The personal consumption expenditure price index in the United States rose by 5.8 percent from one year ago in December 2021, the largest annual increase since July 1982, reflecting sharp gains in costs for both goods (8.8 percent vs 8.5 percent) and services (4.2 percent vs 4.3 percent). Energy prices jumped 29.9 percent (vs 34.0 percent in November) while food prices advanced 5.7 percent (vs 5.6 percent in November). Excluding food and energy, the PCE price index rose by 4.9 percent year-on-year in December, the most since September 1983 and slightly above market consensus of 4.8 percent, adding to expectations that the US Federal Reserve will be hiking interest rates in March. On a monthly basis, PCE prices advanced 0.4 percent and the core index was up 0.5 percent. source: U.S. Bureau of Economic Analysis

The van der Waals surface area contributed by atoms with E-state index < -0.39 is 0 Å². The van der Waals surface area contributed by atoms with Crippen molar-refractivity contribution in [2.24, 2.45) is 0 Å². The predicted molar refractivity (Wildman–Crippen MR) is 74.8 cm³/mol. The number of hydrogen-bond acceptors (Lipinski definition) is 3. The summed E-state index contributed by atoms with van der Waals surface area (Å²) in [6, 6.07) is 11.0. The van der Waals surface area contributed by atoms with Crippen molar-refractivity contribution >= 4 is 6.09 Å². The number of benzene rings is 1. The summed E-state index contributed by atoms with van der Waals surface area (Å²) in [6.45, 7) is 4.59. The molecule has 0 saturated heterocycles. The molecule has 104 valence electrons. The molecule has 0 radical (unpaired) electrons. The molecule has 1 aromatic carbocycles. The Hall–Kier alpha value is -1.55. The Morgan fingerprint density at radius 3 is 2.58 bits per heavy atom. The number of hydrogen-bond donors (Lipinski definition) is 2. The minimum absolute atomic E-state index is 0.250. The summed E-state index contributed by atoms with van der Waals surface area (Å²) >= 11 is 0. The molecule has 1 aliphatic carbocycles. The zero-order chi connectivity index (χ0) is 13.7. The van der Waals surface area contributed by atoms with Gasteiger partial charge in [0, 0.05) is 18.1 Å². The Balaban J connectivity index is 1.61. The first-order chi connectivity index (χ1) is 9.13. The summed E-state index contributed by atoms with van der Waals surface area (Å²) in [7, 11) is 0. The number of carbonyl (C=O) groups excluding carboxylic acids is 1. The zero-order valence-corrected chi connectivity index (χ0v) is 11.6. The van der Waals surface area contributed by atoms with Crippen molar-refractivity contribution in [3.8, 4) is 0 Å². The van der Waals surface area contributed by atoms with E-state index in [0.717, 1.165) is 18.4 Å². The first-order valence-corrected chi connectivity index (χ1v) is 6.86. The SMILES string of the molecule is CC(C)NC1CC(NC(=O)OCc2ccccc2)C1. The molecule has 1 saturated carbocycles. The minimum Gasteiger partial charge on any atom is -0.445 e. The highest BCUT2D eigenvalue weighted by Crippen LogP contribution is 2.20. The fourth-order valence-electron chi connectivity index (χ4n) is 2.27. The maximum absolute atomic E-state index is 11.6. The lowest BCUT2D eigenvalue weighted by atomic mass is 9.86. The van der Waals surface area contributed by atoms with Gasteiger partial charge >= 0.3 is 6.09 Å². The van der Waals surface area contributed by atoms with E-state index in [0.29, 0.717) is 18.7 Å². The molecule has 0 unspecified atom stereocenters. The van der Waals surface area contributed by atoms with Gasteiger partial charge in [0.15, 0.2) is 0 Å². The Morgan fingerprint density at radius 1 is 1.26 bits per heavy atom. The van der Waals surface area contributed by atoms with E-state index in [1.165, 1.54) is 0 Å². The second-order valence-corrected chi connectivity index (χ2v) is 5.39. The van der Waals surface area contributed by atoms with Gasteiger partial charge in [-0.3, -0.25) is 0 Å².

Pce Price Index in the United States averaged 60.46 points from 1959 until 2021, reaching an all time high of 118.72 points in December of 2021 and a record low of 16.04 points in January of 1959. This page provides the latest reported value for - United States Personal Consumption Expenditure Price Index - plus previous releases, historical high and low, short-term forecast and long-term prediction, economic calendar, survey consensus and news. United States Personal Consumption Expenditure Price Index - data, historical chart, forecasts and calendar of releases - was last updated on January of 2022.
Pce Price Index in the United States is expected to be 119.00 points by the end of this quarter, according to Trading Economics global macro models and analysts expectations. In the long-term, the United States Personal Consumption Expenditure Price Index is projected to trend around 126.00 points in 2023, according to our econometric models.